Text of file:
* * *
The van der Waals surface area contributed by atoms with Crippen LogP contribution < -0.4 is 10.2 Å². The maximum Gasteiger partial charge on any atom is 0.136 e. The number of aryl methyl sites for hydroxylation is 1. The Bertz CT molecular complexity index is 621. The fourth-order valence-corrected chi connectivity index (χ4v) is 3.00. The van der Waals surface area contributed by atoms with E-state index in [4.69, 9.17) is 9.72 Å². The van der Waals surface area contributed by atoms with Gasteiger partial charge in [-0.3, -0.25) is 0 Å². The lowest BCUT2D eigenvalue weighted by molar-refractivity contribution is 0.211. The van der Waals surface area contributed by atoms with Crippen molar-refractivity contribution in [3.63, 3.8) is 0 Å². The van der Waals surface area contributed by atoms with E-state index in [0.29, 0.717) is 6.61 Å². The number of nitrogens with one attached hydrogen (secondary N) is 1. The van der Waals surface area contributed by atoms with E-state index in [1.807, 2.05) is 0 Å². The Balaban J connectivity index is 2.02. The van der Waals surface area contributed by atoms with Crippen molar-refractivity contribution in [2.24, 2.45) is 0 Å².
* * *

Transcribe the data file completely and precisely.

The van der Waals surface area contributed by atoms with Crippen LogP contribution < -0.4 is 10.2 Å². The maximum Gasteiger partial charge on any atom is 0.136 e. The number of aryl methyl sites for hydroxylation is 1. The Bertz CT molecular complexity index is 621. The fourth-order valence-corrected chi connectivity index (χ4v) is 3.00. The van der Waals surface area contributed by atoms with E-state index in [4.69, 9.17) is 9.72 Å². The van der Waals surface area contributed by atoms with Gasteiger partial charge in [-0.3, -0.25) is 0 Å². The lowest BCUT2D eigenvalue weighted by molar-refractivity contribution is 0.211. The van der Waals surface area contributed by atoms with Crippen molar-refractivity contribution in [3.63, 3.8) is 0 Å². The van der Waals surface area contributed by atoms with E-state index in [0.29, 0.717) is 6.61 Å². The number of nitrogens with one attached hydrogen (secondary N) is 1. The van der Waals surface area contributed by atoms with E-state index in [1.807, 2.05) is 0 Å². The Balaban J connectivity index is 2.02. The van der Waals surface area contributed by atoms with Crippen molar-refractivity contribution in [2.24, 2.45) is 0 Å².